Quantum-chemical modeling of catalysts for olefin living coordination polymerizations

Department: Department of Polymers, Faculty of Chemical Technology
Study programme: Chemie
Theses supervisor: doc. Ing. Jan Merna, Ph.D.

Annotation

The goal of the work is to calculate geometries of complexes suitable for living coordination polymerizations and their most common reaction coordinates using DFT method. The results of the work should allow one to predict influences of steric and electronic effects of ligand structure on the extent of transfer and termination reactions and help to find the catalyst with both “ideal” living behavior and high polymerization activity at the same time. Another goal of the work is to study the mechanism of catalytic polymerizations by modeling of catalysts spectra. Where possible, calculated data will be correlated with experimental results and the general validity of the obtained theoretical results will be evaluated. The thesis will be elaborated in collaboration with experts in the field of QC calculation (IPF Dresden, IPC UCT).

Self-cleaning anti-biofilm polymer surfaces

Department: Department of Polymers, Faculty of Chemical Technology
Theses supervisor: Mgr. Martin Hrubý, Ph.D., DSc.

Annotation

The formation of bacterial biofilms is a one of the major issues in the current biomedical research. In the body, such biofilms are created on the surface of the medical devices, e.g., joint prostheses or heart valves, where they cause inflammation and chronic infections. The aim of this Ph.D. project is to develop a novel class of smart self-cleaning anti-biofilm polymer surfaces, based on poly(2-alkyl-2-oxazoline)s, that are both anti-fouling and able to catalytically prevent the biofilm formation in the very long-term period. The project work includes polymer synthesis, the surfaces preparation and the study of their physicochemical properties. Moreover, the selected surfaces will be subjected to comprehensive in vitro and in vivo testing in the collaboration with biologists.

Stimuli-responsive supramolecular polymer systems for biomedical applications

Department: Department of Polymers, Faculty of Chemical Technology
Theses supervisor: Mgr. Martin Hrubý, Ph.D., DSc.

Annotation

Self-assembly of (macro)molecules is of crucial importance in the architecture of living organisms. Supramolecular systems have their key properties critically dependent on self-assembly and find use in the area of biomedical applications especially if they are able to reversibly react to external stimuli (changes in pH, light, redox potential, ultrasound, temperature, concentration of certain substances). The doctoral thesis will be based on chemical and/or physicochemical preparation and study of self-assembly of such multi-stimuli-responsive nanoparticles with external environment (pH, redox potential and temperature responsiveness); the exact topic will take into account the student´s interests. The studied nanoparticles and injectable depot systems will be designed for diagnostics and personalized immunoradiotherapy and immunochemotherapy of cancer and autoimmune diseases. Optimized nanoparticles will be then provided to collaborating biological workplaces for in vivo testing.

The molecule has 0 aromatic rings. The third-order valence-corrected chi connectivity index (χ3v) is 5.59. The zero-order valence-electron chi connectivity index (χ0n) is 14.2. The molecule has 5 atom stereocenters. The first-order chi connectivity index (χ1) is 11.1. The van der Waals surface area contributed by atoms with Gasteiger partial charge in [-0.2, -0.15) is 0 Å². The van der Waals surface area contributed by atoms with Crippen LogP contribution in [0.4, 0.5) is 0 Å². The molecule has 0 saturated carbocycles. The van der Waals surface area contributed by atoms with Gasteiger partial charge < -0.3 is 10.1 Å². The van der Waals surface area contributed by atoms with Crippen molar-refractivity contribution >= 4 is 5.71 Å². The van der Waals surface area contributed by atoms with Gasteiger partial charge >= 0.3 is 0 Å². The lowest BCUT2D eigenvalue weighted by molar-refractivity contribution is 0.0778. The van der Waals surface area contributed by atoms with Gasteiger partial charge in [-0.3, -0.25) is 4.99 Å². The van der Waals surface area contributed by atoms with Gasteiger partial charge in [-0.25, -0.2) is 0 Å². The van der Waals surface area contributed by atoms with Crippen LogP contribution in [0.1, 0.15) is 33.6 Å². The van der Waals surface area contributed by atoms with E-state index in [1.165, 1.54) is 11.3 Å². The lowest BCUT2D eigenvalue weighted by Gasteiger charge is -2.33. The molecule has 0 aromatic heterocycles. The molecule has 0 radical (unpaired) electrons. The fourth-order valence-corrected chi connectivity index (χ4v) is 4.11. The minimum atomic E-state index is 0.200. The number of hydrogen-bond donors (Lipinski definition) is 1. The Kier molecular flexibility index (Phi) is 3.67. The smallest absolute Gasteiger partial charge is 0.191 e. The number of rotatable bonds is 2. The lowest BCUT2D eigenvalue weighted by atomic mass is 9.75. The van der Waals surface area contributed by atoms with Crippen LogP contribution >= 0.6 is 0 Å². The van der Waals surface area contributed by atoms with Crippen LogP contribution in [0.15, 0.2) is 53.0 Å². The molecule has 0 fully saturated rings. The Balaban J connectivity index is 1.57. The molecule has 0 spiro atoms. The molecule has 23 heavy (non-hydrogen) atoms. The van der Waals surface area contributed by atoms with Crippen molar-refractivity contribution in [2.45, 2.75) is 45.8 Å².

Synthesis of chiral helicene-based polymers

Department: Department of Polymers, Faculty of Chemical Technology
Study programmes: Chemie, Chemistry
Theses supervisor: Ing. Jan Storch, Ph.D.

Annotation

he aim of this Ph.D. thesis will be the synthesis, characterization, and chiral resolution of appropriate helicene derivatives and the study of their polymerization: via chemical way; via electrosynthetic approach or via coordination with transition metals (MOFs). Simultaneously, the chiroptical properties of newly prepared chiral polymeric materials will be intensively studied. Requirements and conditions:
• Master degree in organic chemistry or technology;
• systematic and creative approach to work;
• team work ability;
• employment contract at ICPF.